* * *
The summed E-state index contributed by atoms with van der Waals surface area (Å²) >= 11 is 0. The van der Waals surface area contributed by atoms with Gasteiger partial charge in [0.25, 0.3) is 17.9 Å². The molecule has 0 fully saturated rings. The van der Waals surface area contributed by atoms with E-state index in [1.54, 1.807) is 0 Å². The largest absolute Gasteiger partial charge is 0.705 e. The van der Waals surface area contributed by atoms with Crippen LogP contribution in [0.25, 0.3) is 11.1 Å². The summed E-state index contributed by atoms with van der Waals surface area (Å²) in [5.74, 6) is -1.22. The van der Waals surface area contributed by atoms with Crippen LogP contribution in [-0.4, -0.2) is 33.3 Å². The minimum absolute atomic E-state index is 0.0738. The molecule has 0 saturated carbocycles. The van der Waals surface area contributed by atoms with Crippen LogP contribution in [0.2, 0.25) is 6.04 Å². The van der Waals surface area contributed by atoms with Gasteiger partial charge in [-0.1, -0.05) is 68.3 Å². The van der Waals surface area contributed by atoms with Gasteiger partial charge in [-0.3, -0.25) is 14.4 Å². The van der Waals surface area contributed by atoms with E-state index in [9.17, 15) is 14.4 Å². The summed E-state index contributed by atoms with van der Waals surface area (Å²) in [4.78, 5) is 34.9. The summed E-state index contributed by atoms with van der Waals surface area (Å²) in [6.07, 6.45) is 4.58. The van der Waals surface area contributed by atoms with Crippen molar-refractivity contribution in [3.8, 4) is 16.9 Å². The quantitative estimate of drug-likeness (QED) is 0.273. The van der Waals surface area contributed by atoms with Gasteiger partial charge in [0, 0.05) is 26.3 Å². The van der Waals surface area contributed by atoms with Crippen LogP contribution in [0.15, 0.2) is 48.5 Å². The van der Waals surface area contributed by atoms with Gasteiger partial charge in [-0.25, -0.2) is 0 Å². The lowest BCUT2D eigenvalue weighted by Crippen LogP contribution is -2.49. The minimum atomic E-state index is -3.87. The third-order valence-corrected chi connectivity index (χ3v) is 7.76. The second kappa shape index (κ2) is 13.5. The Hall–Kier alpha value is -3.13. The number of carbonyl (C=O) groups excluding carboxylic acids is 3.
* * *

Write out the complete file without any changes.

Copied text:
The summed E-state index contributed by atoms with van der Waals surface area (Å²) >= 11 is 0. The van der Waals surface area contributed by atoms with Gasteiger partial charge in [0.25, 0.3) is 17.9 Å². The molecule has 0 fully saturated rings. The van der Waals surface area contributed by atoms with E-state index in [1.54, 1.807) is 0 Å². The largest absolute Gasteiger partial charge is 0.705 e. The van der Waals surface area contributed by atoms with Crippen LogP contribution in [0.25, 0.3) is 11.1 Å². The summed E-state index contributed by atoms with van der Waals surface area (Å²) in [5.74, 6) is -1.22. The van der Waals surface area contributed by atoms with Crippen LogP contribution in [-0.4, -0.2) is 33.3 Å². The minimum absolute atomic E-state index is 0.0738. The molecule has 0 saturated carbocycles. The van der Waals surface area contributed by atoms with Crippen LogP contribution in [0.2, 0.25) is 6.04 Å². The van der Waals surface area contributed by atoms with Gasteiger partial charge in [-0.1, -0.05) is 68.3 Å². The van der Waals surface area contributed by atoms with Gasteiger partial charge in [-0.3, -0.25) is 14.4 Å². The van der Waals surface area contributed by atoms with E-state index in [9.17, 15) is 14.4 Å². The summed E-state index contributed by atoms with van der Waals surface area (Å²) in [4.78, 5) is 34.9. The summed E-state index contributed by atoms with van der Waals surface area (Å²) in [6.07, 6.45) is 4.58. The van der Waals surface area contributed by atoms with Crippen molar-refractivity contribution in [3.8, 4) is 16.9 Å². The quantitative estimate of drug-likeness (QED) is 0.273. The van der Waals surface area contributed by atoms with Gasteiger partial charge in [0, 0.05) is 26.3 Å². The van der Waals surface area contributed by atoms with Crippen LogP contribution in [0.15, 0.2) is 48.5 Å². The van der Waals surface area contributed by atoms with Gasteiger partial charge in [-0.25, -0.2) is 0 Å². The lowest BCUT2D eigenvalue weighted by Crippen LogP contribution is -2.49. The minimum atomic E-state index is -3.87. The third-order valence-corrected chi connectivity index (χ3v) is 7.76. The second kappa shape index (κ2) is 13.5. The Hall–Kier alpha value is -3.13. The number of carbonyl (C=O) groups excluding carboxylic acids is 3.